Cory Monteith was about to surprise — and perhaps shock — fans who thought they knew his work, exploring dark and quite adult themes in the world premieres of two dramas at the Toronto International Film Festival.
Now Gia Milani, the New Brunswick writer-director of All The Wrong Reasons, and Josh C. Waller, Los Angeles-based director of McCanick, face the bittersweet exercise of introducing their films at TIFF minus Monteith, who had so impressed both with his dedication, enthusiasm and professionalism on their sets.
Calgary-born Monteith, who died in July in Vancouver at age 31 of the combined effects of heroin and alcohol, was clearly destined for bigger things than TV’s Glee, where he played football playing singer and musician Finn Hudson, say both Milani and Waller.
All The Wrong Reasons premieres Sept. 8. McCanick premieres Sept. 9.
“No, it’s not going to cloud my experience; bittersweet is the perfect term,” Waller said. “The fact of the matter is regardless of the movie, we lost a friend and so the main thing that bothers me is that this a film that we are all, the team, proud of and part of that team was Cory.”
Waller said Monteith, who went into rehab in March 2013, showed no evidence of his struggles on the Philadelphia set in September 2012.
“I’m broken-hearted that this disease got him,” said Milani, adding she never saw evidence of substance abuse during the August 2012 shoot on All The Wrong Reasons.
“He was a very clean-cut guy,” she said. “There were no issues with him at all. I was tremendously shocked when he went into rehab. I had been working with him for two weeks prior and I saw nothing.”
Monteith was on time and prepared to work and very generous, calling ahead to offer to pick things up or see if she needed anything. He brought candy and treats to the set, spending down time hanging out with Milani’s dad or offering cast and crew rides home.
Monteith would fly to L.A. to work on Glee, then turn around and be back on the Fredericton, N.B., set (he did the same back-and-forth on McCanick). Since much of the shoot took place in a Zellers store, that meant working overnight. He never complained.
“He talked a lot to me about how he liked playing Finn and loved that character,” said Milani, adding Monteith said he was grateful for the doors the role had opened.
“But he did want to try something new,” she added. “He felt he had reached a certain point and he had all the fame he could want and all the money he could want. He could stretch and take (artistic) chances and feel safe.”
“I can’t believe this fell into my lap,” was what Monteith said about playing ambitious big-box store manager and conflicted husband James Ascher in All The Wrong Reasons, according to Milani.
He was enthusiastic about the role, laughing about how familiar some of the scenes were thanks to his past as a Walmart greeter. “I am this guy! I know this!” Milani says Monteith told her.
Milani’s ensemble drama about how tragedies affect the lives of four employees sees Monteith as a man who wants to support his troubled wife (Polytechnique’s Karine Vanasse), who is suffering psychological damage from witnessing a tragedy. But he’s ambitious and her frailty holds him back, while their lack of intimacy leaves him open to temptation from a party-girl cashier (Emily Hampshire.) Kevin Zegers (The Mortal Instruments) also stars.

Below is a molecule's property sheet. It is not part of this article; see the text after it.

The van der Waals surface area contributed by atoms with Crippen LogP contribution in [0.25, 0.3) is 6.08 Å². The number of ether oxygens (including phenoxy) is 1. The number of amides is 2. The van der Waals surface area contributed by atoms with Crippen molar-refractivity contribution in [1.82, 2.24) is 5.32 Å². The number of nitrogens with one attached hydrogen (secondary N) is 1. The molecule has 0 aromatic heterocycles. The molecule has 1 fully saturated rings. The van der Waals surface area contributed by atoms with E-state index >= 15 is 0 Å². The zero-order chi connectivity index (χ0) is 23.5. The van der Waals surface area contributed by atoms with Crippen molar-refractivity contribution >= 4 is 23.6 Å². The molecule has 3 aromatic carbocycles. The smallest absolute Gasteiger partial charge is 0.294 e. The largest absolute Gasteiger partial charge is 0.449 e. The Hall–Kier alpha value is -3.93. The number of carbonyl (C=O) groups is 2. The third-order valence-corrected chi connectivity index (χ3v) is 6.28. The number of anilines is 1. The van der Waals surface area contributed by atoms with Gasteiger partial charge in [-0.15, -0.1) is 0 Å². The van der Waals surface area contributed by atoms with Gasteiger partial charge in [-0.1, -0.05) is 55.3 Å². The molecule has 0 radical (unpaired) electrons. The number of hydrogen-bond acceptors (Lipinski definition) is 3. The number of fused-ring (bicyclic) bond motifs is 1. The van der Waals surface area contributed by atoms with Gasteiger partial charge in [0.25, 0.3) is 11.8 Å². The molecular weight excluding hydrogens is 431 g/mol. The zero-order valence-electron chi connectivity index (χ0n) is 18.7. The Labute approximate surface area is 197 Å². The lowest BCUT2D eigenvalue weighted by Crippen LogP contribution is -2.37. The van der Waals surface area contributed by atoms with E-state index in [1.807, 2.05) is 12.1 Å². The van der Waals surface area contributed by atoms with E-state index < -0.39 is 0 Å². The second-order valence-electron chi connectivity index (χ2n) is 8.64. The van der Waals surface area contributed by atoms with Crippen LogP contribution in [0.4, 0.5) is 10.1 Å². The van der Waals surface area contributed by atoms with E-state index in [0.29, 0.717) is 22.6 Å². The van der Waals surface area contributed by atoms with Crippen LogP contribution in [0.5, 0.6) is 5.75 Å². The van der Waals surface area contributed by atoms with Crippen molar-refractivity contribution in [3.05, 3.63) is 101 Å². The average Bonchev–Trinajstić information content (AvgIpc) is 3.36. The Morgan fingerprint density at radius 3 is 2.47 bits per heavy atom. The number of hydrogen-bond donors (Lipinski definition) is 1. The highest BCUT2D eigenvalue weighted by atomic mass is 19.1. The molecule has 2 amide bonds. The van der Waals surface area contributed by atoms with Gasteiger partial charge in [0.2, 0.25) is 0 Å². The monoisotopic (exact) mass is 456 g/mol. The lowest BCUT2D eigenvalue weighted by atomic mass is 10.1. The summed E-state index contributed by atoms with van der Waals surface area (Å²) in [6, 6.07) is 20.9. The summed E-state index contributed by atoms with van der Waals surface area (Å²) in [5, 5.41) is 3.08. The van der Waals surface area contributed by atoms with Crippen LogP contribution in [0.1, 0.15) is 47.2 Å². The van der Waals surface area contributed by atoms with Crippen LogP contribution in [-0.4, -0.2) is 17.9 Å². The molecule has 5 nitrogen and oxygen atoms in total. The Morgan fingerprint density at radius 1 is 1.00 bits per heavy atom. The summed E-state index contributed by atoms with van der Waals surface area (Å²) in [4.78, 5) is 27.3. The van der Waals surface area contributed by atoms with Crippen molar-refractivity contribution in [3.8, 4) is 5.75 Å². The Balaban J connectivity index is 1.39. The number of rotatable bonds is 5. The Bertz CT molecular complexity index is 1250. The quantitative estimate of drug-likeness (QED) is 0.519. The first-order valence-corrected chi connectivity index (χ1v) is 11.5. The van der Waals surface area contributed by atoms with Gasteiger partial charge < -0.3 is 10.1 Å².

Monteith played a far different character in McCanick, wearing a long brunette wig and a hoodie to portray the teenage Simon Weeks, a kid living on the streets reluctantly surviving by prostitution. He also plays an older version of Simon, now an ex-con on the run from pursuing cop Mack McCanick (Morse).
Simon was the last role cast for McCanick, a film Waller started working on with screenwriter and best friend Daniel Noah in 2005. The Hobbit star Elijah Wood is the third partner in their production company.
Monteith shared an agent with Morse. She “pushed” Monteith for the role, said Waller.
“I had a specific type in mind and Cory didn’t necessarily fit into that type,” said Waller of casting Monteith, adding he was after a “skinny, waifish, androgynous, weird druggie look” for the character, someone who could play Simon both as a 17-year-old and several years older. The handsome Glee star didn’t fit with that.
“When I finally decided to meet with him he had read the script several times and (worked on) the character and had done the work,” said Waller.
“Zero ego and it was all him pitching me on what he could do if he was given the chance to do the character,” he added. “That was endearing and he won me over.”
Both directors were able to screen their films for Monteith in Los Angeles in June, about a month before he died.
“He was excited, and he thought it was really intense and he hadn’t been portrayed like that before,” said Milani, adding she hasn’t been able to watch the film since Monteith’s death.
“It’s confusing,” she said. “You’re happy one second and then, the people you want to share with aren’t there or you feel badly talking about it … he did have a fantastic talent.”
Waller said Monteith was “very proud of the work he did and he was excited to go share his work and the fruit of his labour to the world.”
Added Waller, “the main thing I’m sad about is he’s not going to share that experience and have people slap him on the back and say, ‘You did an amazing job.’ I think he was just getting started and that’s what makes it such a bummer, just getting started in life.”